Every 13 or 33 years in May the planet Mercury wanders across the Earth’s view of the Sun. (This also happens in November, every 7, 13 or 33 years.) This event is called a transit and is extremely important in Astronomy. The Transit of Venus, for example, was used to calculate the size of our solar system and looking for the slight dimming of distant stars caused by transiting planets is how we currently search for exoplanets.
So viewing planetary transits is pretty high up on my list of fun things to do with a backyard telescope. Think about it, when we watched the transit of Venus in 2012 the measurements we performed were extremely similar to the measurements 251 years, and only three Venus transits, prior which lead to the first accurate estimates of the size of our solar system.
But let’s get back to Mercury’s transit.. we wanted to capture this is in a much better way than we had with Venus in 2012. So we added a few more tools to our little observatory.
First things first – Safety. Never ever ever ever never ever look directly at the Sun. Always use a properly mounted and inspected solar filter.
This little piece of glass will let you look at the Sun and still be able to see the pictures you take later. Don’t ever skip this step. When observing in daylight, our solar filter is the first thing on the telescope and the last thing removed, this generally happens inside the house, before the telescope is even near daylight, for added observer safety.
The next thing we added were some new planetary filters. A lot of people have only used a moon filter, few ever think about planetary filters.
These little coloured lenses help to drown out shades of light and enhance contrast when looking at bright objects. Every colour of the rainbow is out there with these and there are no filter police who are going to tell you you’re using the wrong filter. (Okay, so there are people who will tell you that you’re using the wrong filter but you have my permission to ignore them.) So experiment a little, try each filter, and combination of filters, until you like what you see in the eyepiece. I’ve found that a filter colour opposite the dominant colour of the object gives me the best contrast.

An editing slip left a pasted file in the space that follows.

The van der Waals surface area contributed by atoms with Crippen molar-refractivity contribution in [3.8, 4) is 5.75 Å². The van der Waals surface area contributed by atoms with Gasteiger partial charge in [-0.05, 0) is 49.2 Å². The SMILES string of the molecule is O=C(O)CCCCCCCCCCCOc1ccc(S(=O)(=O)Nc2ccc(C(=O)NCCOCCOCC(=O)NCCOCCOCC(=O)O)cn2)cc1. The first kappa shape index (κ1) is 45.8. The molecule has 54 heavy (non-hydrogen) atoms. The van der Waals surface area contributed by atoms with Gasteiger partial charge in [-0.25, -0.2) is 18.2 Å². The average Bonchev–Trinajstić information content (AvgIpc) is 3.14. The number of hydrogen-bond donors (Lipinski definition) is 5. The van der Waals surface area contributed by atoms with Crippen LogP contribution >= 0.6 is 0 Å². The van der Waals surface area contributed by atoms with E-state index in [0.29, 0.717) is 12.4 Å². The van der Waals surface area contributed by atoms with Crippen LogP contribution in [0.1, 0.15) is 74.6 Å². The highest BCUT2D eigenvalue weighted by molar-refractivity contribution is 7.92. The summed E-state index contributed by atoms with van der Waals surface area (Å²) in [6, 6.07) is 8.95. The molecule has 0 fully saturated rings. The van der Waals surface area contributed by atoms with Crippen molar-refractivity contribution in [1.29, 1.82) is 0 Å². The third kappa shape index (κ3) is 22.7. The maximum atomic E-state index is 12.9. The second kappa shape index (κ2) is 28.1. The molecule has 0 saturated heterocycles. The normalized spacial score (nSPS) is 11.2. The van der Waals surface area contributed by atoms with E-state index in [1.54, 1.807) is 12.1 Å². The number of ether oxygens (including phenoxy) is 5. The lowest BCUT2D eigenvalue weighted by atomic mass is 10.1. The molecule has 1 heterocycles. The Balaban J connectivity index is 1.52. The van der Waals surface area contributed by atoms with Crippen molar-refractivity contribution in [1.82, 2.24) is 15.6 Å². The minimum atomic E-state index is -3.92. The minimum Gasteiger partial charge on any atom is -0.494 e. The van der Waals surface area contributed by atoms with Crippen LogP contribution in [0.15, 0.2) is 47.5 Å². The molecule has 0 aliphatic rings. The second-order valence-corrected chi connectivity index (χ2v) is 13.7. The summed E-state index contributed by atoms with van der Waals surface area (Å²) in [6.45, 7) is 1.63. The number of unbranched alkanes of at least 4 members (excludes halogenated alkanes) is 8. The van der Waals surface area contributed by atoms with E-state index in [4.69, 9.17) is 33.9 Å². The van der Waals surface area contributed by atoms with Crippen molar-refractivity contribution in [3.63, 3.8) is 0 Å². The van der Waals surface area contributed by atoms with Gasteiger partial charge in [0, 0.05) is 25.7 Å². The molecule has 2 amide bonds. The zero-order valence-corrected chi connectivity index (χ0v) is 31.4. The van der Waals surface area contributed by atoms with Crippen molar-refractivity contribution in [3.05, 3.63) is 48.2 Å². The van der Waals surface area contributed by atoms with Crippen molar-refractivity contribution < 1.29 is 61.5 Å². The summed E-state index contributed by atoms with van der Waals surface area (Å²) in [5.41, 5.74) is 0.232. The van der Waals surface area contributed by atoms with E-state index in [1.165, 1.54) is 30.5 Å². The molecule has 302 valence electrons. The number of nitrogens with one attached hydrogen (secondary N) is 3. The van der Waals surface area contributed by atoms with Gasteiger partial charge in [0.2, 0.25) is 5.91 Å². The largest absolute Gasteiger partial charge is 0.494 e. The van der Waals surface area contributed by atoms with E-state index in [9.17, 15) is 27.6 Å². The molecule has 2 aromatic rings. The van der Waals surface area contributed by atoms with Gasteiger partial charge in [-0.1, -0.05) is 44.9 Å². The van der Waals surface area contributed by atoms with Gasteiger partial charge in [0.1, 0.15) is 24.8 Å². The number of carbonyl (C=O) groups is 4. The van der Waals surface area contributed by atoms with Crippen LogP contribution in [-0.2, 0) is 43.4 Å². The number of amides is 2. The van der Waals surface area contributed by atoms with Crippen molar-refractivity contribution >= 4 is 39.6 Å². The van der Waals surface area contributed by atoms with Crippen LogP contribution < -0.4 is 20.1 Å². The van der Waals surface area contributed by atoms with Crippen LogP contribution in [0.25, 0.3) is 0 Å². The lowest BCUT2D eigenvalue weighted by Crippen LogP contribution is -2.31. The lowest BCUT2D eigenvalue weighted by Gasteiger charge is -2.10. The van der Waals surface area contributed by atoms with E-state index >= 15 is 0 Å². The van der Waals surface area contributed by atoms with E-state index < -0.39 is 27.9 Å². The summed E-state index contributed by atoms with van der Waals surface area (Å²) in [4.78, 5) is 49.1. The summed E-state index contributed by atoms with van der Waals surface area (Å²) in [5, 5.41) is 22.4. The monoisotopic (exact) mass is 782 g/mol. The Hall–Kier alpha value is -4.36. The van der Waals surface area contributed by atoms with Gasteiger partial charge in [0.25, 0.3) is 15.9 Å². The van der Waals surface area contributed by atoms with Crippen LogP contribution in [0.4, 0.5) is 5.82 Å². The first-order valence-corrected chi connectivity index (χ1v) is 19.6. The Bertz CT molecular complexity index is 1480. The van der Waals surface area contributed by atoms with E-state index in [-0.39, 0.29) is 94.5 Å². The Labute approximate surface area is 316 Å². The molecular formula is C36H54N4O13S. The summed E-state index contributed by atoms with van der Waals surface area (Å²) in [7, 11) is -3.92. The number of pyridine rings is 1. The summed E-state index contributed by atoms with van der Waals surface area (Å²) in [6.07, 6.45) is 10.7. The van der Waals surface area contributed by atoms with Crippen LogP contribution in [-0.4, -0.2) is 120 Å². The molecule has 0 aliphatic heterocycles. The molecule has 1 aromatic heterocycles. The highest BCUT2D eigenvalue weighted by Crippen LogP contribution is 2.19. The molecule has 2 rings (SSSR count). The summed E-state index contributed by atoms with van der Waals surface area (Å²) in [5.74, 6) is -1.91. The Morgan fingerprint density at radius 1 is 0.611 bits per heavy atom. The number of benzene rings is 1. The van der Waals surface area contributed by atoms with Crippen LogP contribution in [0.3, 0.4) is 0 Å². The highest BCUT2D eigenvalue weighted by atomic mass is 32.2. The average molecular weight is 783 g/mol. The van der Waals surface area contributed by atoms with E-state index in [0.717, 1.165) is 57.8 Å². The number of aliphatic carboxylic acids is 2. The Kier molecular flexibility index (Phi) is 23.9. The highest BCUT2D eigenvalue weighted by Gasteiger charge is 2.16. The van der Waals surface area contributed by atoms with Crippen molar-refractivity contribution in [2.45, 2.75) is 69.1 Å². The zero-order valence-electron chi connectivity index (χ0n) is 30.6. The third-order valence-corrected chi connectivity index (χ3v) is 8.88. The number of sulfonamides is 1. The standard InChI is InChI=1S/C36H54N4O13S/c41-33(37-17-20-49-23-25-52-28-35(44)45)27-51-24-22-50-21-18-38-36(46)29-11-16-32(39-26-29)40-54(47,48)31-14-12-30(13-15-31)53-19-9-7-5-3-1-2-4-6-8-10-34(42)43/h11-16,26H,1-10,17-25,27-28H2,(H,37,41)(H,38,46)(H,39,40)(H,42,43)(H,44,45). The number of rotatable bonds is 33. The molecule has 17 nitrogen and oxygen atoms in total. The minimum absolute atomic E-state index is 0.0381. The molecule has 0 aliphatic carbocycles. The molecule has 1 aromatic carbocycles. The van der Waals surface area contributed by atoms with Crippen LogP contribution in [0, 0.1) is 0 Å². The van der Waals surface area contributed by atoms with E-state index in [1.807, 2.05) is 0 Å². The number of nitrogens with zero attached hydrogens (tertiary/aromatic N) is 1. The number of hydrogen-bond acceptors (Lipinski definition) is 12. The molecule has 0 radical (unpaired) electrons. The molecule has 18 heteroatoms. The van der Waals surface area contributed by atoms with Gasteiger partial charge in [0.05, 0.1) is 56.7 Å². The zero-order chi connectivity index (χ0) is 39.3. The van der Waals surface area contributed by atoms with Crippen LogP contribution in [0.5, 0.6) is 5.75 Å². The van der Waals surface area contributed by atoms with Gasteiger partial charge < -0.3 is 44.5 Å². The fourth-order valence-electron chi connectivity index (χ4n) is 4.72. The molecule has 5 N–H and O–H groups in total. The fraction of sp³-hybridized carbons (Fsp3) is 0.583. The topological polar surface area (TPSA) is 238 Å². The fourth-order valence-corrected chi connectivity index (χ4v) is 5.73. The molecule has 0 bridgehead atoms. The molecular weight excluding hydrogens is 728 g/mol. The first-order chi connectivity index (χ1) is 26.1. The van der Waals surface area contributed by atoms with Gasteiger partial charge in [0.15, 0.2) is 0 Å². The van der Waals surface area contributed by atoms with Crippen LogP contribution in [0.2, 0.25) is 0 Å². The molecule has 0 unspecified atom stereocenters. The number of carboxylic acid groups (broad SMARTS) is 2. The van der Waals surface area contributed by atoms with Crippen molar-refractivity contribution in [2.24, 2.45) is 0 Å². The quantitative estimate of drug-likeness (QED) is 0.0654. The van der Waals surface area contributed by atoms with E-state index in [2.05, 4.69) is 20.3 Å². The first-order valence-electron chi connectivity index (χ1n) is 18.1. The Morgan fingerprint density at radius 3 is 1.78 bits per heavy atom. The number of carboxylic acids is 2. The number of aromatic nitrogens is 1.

One of the newest things we have added is a decent astrophotography video camera. This camera is designed to fit into the eyepiece of our telescope and attach to a laptop like a fancy external webcam. Once you align the telescope to the object you want to image, you start a capture and the software records a video. Afterwards you process this video frame by frame and stack all the images together until you have one picture.
I figured that knowing that we had all these new parts working together in daylight was a better idea than enjoying panic in the early morning hours as we tried to figure out what we did wrong. So we had a dry run the day before the transit. We set up a shade (it’s darn hot sitting in the sun doing astronomy), pulled out all our gear and hoped everything would work as expected. We fiddled with things for a bit, trying different filter combinations and capture options, until we decided that the #56 (greenish) filter attached to a polarized filter gave us the best image. We then took, we we think, is a pretty good image of sunspot # 2542.
Happy, we packed everything up and made plans for imaging the planet Mercury. Just after sunrise, which is such a weird time to go walking out into your backyard carrying a telescope, we set up our station. Just as we are ready to take our pictures, the Sun moves behind a wall of clouds. If this was easy, everyone would do it, and the resulting picture would not generate the level of pride that the difficult shot does. …Yeah, see I told myself that several times while waiting for the clouds to break – the words might be true and valid but it still doesn’t make you feel any better when you’re staring at a thick veil covering an event that isn’t coming back for 33 years.
Happily, I have more luck than talent so, after moping a bit behind the telescope and watching the transit from various telescopes via the Internet (including images from SDO in space – which is awesome), the clouds broke open for a few minutes and we were then able to capture a fairly decent shot of Mercury crossing the Sun.
Not half bad if I do say so myself. Our third astrophotography session, our second planetary transit, and our first image of Mercury.
~Geof “seeing spots” Franklin.
Image specs: Solar images taken with our Celestron 114mm telescope (~5.75 inch aperture), Orion Solar filter, #56 filter (green), Orion StarShoot Solar System Colour Imager IV camera, 20sec exposure processed w/ AviStack2 software.